Mr Justice Warby on assessment considered the libels against the Claimant to be serious, the allegation of conspiracy to murder particularly so. He believe the Claimant was “entitled to a sum that will vindicate him in the eyes of interested third parties who are unlikely to read this judgment” and he considered “the appropriate global award of damages to compensate for the injury to reputation, and to feelings, and to ensure adequate vindication in respect of these serious allegations is £110,000”.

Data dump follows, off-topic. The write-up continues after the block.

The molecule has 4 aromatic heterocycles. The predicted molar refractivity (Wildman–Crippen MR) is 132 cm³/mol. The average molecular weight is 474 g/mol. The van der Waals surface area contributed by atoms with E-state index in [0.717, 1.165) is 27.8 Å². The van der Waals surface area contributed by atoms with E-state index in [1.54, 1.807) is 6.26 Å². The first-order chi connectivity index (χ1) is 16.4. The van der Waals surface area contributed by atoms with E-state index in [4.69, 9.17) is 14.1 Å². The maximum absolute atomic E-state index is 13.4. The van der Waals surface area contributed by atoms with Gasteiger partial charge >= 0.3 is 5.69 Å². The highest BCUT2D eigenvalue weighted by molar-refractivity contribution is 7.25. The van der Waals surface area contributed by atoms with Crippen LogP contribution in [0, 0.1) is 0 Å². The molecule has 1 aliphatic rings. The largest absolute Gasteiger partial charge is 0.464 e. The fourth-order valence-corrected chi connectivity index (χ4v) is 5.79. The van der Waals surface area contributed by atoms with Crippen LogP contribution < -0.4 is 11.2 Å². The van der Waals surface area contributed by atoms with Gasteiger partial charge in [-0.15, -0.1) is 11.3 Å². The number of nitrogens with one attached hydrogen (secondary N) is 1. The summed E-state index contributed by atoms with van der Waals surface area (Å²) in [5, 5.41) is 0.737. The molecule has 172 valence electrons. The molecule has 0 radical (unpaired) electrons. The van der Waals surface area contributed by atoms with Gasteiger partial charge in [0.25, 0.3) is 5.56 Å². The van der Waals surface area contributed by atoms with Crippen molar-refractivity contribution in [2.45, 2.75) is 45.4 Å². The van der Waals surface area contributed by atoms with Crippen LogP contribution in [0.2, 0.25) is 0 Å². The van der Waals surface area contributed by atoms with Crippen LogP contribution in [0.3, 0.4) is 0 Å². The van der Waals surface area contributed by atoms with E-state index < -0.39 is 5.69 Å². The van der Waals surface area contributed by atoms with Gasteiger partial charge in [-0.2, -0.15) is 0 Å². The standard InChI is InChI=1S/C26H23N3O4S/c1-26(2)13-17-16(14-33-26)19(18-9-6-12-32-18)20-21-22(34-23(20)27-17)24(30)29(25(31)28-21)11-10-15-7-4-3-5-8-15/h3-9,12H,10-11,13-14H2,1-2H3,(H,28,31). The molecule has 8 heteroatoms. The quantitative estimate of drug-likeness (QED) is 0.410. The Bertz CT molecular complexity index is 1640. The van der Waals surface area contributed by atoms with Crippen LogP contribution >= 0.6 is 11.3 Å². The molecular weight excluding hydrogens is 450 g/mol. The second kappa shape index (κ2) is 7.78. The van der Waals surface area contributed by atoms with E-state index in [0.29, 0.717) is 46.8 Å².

With regard to the Claimant’s request for an injunction, he noted that publication had continued and there had been no attempt by the Defendant to cease publication and he believed that she would republish the allegations if he did not grant an injunction.

Mr Justice Warby concluded that the Defendant could have taken part in the court process but she has not done so, only writing a letter dated the 19th June 2015. He continued that she has the right under CPR 13 to make application to set aside the default judgment that Mr Justice Warby entered on the 29th May 2015 and could ask permission from the Court to appeal out of time against his judgment. She further had the right to make an application under CPR 39.3(3) to set aside his decision and make application to stay enforcement of his award, appeal against it and the injunction.